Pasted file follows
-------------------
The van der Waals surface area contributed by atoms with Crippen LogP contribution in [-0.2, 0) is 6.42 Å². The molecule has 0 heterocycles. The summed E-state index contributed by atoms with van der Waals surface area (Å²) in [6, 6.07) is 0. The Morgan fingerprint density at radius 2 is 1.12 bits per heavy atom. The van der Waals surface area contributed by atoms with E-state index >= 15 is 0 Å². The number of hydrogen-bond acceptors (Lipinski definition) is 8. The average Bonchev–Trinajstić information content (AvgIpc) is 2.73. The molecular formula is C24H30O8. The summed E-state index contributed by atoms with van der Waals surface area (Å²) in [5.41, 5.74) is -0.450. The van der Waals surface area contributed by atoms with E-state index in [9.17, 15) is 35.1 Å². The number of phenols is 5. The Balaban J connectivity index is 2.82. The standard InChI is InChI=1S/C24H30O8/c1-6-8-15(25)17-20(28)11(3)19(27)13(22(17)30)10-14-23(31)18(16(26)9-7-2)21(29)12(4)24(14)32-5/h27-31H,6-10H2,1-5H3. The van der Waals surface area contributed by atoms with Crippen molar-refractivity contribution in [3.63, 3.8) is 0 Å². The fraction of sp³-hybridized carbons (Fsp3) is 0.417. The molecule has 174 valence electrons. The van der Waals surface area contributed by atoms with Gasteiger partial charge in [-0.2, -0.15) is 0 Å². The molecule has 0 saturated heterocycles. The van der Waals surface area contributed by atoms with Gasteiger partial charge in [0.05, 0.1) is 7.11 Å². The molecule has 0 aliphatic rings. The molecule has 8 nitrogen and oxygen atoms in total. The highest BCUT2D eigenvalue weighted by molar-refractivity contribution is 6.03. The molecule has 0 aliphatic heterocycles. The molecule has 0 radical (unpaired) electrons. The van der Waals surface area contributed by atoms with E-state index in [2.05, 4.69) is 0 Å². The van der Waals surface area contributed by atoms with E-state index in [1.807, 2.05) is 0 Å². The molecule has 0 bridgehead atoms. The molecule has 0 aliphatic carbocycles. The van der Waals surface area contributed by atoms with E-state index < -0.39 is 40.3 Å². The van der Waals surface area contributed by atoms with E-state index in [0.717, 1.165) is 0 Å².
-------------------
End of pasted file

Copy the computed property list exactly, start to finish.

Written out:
The van der Waals surface area contributed by atoms with Crippen LogP contribution in [-0.2, 0) is 6.42 Å². The molecule has 0 heterocycles. The summed E-state index contributed by atoms with van der Waals surface area (Å²) in [6, 6.07) is 0. The Morgan fingerprint density at radius 2 is 1.12 bits per heavy atom. The van der Waals surface area contributed by atoms with E-state index >= 15 is 0 Å². The number of hydrogen-bond acceptors (Lipinski definition) is 8. The average Bonchev–Trinajstić information content (AvgIpc) is 2.73. The molecular formula is C24H30O8. The summed E-state index contributed by atoms with van der Waals surface area (Å²) in [5.41, 5.74) is -0.450. The van der Waals surface area contributed by atoms with E-state index in [9.17, 15) is 35.1 Å². The number of phenols is 5. The Balaban J connectivity index is 2.82. The standard InChI is InChI=1S/C24H30O8/c1-6-8-15(25)17-20(28)11(3)19(27)13(22(17)30)10-14-23(31)18(16(26)9-7-2)21(29)12(4)24(14)32-5/h27-31H,6-10H2,1-5H3. The van der Waals surface area contributed by atoms with Crippen molar-refractivity contribution in [3.63, 3.8) is 0 Å². The fraction of sp³-hybridized carbons (Fsp3) is 0.417. The molecule has 174 valence electrons. The van der Waals surface area contributed by atoms with Gasteiger partial charge in [-0.2, -0.15) is 0 Å². The molecule has 0 saturated heterocycles. The van der Waals surface area contributed by atoms with Gasteiger partial charge in [0.05, 0.1) is 7.11 Å². The molecule has 0 aliphatic rings. The molecule has 8 nitrogen and oxygen atoms in total. The highest BCUT2D eigenvalue weighted by molar-refractivity contribution is 6.03. The molecule has 0 aliphatic heterocycles. The molecule has 0 radical (unpaired) electrons. The van der Waals surface area contributed by atoms with E-state index in [2.05, 4.69) is 0 Å². The van der Waals surface area contributed by atoms with E-state index in [1.807, 2.05) is 0 Å². The molecule has 0 bridgehead atoms. The molecule has 0 aliphatic carbocycles. The van der Waals surface area contributed by atoms with E-state index < -0.39 is 40.3 Å². The van der Waals surface area contributed by atoms with E-state index in [0.717, 1.165) is 0 Å².